Not so with the two white pizzas I tried. Before hitting the oven, the wild lobster mushrooms and chanterelles on one night’s special could have stood for a little sautéeing to soften them up and call out their fragrance, and the tang of the crème fraîche drizzled over the crust dispersed in the oven, leaving the pie a little bland. Another night’s pizza with chanterelles and onions was overburdened with cheese, and also needed one more ingredient (garlic? more grana? herbs?) to set off the flavors of the vegetables.
But the thing that Pettit has apparently been obsessing over, in all his pre-opening research trips, is the crust, and every pie that hits the table has the same one. It’s a couple millimeters thin at the center and rises into inch-and-a-half-high bubbles around the rim, almost as much sponge as air in the heart of the puffed-up parts. The rim’s papery, brittle exterior is deeply charred, too, enough that the burned spots have a prickly bitterness. It’s the kind of pizza crust that appeals most to those of us who would make s’mores by plunging our stick directly into the heart of the flame, then bringing the flaming cube back up, waiting a few seconds to blow off the fire, and sucking off the black skin, sacrificing the roofs of our mouths for the crackle and smoke that tinged the molten sugar.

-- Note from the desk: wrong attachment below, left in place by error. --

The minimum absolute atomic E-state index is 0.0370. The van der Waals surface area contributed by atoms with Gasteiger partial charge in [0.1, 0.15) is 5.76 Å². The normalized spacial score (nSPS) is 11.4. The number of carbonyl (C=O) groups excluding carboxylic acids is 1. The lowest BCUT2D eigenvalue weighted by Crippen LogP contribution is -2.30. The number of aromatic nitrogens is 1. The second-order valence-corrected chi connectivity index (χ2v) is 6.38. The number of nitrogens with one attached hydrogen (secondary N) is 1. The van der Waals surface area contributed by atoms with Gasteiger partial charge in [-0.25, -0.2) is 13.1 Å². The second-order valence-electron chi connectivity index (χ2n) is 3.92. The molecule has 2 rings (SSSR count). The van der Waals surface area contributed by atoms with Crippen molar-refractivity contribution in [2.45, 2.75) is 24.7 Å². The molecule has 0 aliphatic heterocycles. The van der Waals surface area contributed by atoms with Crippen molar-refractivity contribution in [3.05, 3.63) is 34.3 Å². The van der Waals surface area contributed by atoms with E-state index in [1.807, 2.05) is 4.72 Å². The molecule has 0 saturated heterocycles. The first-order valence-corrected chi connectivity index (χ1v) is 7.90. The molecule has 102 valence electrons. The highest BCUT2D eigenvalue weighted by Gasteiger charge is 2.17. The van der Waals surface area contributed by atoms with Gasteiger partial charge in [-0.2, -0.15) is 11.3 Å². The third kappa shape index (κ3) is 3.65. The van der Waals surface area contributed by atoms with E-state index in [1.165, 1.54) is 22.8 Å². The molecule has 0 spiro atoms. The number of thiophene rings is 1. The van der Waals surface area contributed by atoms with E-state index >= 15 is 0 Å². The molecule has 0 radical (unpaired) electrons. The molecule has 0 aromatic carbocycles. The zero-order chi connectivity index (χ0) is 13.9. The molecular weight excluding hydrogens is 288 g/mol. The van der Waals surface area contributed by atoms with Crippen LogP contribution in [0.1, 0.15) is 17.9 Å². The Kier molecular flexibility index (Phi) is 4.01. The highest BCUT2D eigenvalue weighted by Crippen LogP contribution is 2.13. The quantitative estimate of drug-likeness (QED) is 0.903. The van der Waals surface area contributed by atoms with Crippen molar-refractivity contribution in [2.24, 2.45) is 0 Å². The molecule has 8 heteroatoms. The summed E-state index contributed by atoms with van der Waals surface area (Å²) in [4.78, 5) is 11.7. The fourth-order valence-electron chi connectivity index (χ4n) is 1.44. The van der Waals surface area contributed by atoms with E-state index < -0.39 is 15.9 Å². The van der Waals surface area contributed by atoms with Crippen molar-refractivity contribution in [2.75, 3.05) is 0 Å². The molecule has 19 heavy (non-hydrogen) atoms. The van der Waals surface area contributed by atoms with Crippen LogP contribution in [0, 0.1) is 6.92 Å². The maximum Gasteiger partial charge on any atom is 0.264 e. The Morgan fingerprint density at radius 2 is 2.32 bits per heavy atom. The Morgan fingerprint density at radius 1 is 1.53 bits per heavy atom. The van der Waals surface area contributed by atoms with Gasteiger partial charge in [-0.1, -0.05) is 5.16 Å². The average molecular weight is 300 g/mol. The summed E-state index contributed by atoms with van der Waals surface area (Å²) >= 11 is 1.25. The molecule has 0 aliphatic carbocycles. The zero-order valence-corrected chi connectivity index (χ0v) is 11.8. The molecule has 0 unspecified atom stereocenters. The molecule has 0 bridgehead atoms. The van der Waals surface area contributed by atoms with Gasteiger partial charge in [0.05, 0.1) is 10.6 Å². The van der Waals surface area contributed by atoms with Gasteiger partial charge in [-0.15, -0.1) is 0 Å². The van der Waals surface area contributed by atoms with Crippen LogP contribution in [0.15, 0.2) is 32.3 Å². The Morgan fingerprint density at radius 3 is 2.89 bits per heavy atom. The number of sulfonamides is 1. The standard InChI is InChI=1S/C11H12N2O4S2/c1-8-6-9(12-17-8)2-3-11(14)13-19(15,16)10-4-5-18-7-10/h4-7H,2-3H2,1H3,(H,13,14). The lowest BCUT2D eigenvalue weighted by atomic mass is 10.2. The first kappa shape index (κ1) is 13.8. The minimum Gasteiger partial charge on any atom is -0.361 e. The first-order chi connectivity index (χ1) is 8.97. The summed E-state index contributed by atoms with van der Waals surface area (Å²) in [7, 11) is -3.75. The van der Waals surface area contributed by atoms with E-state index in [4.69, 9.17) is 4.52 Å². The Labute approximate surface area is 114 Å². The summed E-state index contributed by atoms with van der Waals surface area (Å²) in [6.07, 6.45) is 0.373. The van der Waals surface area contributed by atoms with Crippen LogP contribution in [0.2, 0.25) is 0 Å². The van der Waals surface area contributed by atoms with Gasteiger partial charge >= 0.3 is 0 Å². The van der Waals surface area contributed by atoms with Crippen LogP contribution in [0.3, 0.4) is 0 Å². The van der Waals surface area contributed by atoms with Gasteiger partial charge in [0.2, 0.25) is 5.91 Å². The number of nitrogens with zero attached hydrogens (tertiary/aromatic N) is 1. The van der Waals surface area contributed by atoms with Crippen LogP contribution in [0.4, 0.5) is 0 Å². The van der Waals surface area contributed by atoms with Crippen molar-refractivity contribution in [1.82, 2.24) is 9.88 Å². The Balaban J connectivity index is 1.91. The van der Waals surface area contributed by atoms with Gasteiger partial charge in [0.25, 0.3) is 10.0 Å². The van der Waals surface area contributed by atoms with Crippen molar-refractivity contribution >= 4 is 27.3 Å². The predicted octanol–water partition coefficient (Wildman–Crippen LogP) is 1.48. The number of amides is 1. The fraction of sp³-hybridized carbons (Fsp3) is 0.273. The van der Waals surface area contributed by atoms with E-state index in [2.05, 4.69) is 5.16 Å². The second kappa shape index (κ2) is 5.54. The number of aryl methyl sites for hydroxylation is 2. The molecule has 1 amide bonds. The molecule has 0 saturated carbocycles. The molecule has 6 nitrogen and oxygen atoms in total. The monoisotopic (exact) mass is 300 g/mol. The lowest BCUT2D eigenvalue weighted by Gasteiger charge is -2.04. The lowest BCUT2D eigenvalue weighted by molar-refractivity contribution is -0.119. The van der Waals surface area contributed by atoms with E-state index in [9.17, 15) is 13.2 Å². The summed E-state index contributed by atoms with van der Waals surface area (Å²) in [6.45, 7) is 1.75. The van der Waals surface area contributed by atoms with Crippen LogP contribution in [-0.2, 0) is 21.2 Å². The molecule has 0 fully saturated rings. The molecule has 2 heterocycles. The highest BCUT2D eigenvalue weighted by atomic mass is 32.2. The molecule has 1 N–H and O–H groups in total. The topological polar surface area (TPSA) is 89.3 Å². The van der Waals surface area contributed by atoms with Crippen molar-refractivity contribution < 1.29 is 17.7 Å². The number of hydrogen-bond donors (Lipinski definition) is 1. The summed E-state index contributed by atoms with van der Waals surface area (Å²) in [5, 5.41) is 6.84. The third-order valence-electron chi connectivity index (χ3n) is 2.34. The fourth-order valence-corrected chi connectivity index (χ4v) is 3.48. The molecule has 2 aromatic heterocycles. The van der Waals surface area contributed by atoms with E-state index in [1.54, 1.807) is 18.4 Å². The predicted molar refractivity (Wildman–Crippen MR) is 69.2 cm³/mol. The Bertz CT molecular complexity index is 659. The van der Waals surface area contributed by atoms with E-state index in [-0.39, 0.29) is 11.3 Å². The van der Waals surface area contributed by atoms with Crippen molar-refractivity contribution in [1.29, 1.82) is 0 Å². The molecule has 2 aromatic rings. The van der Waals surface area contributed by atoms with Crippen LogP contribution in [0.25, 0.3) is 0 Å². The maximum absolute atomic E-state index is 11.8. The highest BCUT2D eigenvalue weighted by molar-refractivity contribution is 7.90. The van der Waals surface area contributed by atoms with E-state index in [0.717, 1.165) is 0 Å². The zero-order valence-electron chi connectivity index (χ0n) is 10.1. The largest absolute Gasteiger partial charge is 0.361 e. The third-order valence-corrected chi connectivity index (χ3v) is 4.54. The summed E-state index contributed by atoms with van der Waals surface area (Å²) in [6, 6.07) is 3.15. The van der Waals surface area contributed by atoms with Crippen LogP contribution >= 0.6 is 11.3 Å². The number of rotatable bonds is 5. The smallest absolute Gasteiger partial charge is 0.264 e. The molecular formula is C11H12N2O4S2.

That’s exactly why, in my mind, Delancey’s pizza crust is up there with Serious Pie and Veraci—near the top of the ranking. You have to eat it with urgency and give what you can’t finish to your neighbors. Pagliacci, All Purpose, and Piecora’s pizzas are all just as good or better the next morning. Delancey’s pies won’t be worth reheating a half-hour out of the oven.
For being internationally famous, Delancey is actually a great little neighborhood restaurant, with the kind of formula—friendly vibe, weekday-meal prices, consistently good food—that should endure as long as the pizzaiolo’s passion does. Is Pettit’s pizza iconic, capable of producing its own hype instead of benefiting from Orangette’s? Time will tell. But for the restaurant to ride the instantaneous buzz surge, and do it well, is a strong sign of success in itself.